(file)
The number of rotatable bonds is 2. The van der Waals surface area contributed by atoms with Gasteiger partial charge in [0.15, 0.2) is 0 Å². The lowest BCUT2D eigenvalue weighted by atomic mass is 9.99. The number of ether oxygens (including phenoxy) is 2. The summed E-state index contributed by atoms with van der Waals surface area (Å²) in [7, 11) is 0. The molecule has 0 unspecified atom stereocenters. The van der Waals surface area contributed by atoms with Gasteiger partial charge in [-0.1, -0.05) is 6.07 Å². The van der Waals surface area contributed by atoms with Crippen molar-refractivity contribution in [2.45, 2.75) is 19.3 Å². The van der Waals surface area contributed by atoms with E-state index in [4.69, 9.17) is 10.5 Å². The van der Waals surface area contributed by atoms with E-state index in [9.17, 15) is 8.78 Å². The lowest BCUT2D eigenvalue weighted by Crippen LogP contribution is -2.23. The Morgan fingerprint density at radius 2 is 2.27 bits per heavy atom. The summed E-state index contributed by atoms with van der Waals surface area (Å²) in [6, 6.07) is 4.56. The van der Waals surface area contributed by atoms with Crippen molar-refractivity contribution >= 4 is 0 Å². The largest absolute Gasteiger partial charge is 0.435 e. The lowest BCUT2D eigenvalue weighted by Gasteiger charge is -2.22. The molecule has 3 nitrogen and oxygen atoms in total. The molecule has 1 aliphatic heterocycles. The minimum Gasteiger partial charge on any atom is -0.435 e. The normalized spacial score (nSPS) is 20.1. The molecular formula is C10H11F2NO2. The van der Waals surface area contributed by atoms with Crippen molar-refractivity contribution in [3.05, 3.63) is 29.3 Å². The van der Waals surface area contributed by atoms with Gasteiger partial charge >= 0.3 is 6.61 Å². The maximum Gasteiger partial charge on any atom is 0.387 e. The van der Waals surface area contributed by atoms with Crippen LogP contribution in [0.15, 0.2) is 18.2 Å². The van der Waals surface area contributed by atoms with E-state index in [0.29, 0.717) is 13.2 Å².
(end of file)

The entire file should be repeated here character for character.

The number of rotatable bonds is 2. The van der Waals surface area contributed by atoms with Gasteiger partial charge in [0.15, 0.2) is 0 Å². The lowest BCUT2D eigenvalue weighted by atomic mass is 9.99. The number of ether oxygens (including phenoxy) is 2. The summed E-state index contributed by atoms with van der Waals surface area (Å²) in [7, 11) is 0. The molecule has 0 unspecified atom stereocenters. The van der Waals surface area contributed by atoms with Gasteiger partial charge in [-0.1, -0.05) is 6.07 Å². The van der Waals surface area contributed by atoms with Crippen molar-refractivity contribution in [2.45, 2.75) is 19.3 Å². The van der Waals surface area contributed by atoms with E-state index in [4.69, 9.17) is 10.5 Å². The van der Waals surface area contributed by atoms with E-state index in [9.17, 15) is 8.78 Å². The lowest BCUT2D eigenvalue weighted by Crippen LogP contribution is -2.23. The Morgan fingerprint density at radius 2 is 2.27 bits per heavy atom. The summed E-state index contributed by atoms with van der Waals surface area (Å²) in [6, 6.07) is 4.56. The van der Waals surface area contributed by atoms with Crippen molar-refractivity contribution >= 4 is 0 Å². The largest absolute Gasteiger partial charge is 0.435 e. The lowest BCUT2D eigenvalue weighted by Gasteiger charge is -2.22. The molecule has 3 nitrogen and oxygen atoms in total. The molecule has 1 aliphatic heterocycles. The minimum Gasteiger partial charge on any atom is -0.435 e. The normalized spacial score (nSPS) is 20.1. The molecular formula is C10H11F2NO2. The van der Waals surface area contributed by atoms with Crippen molar-refractivity contribution in [3.05, 3.63) is 29.3 Å². The van der Waals surface area contributed by atoms with Gasteiger partial charge >= 0.3 is 6.61 Å². The maximum Gasteiger partial charge on any atom is 0.387 e. The van der Waals surface area contributed by atoms with Crippen LogP contribution in [0.15, 0.2) is 18.2 Å². The van der Waals surface area contributed by atoms with E-state index in [0.29, 0.717) is 13.2 Å².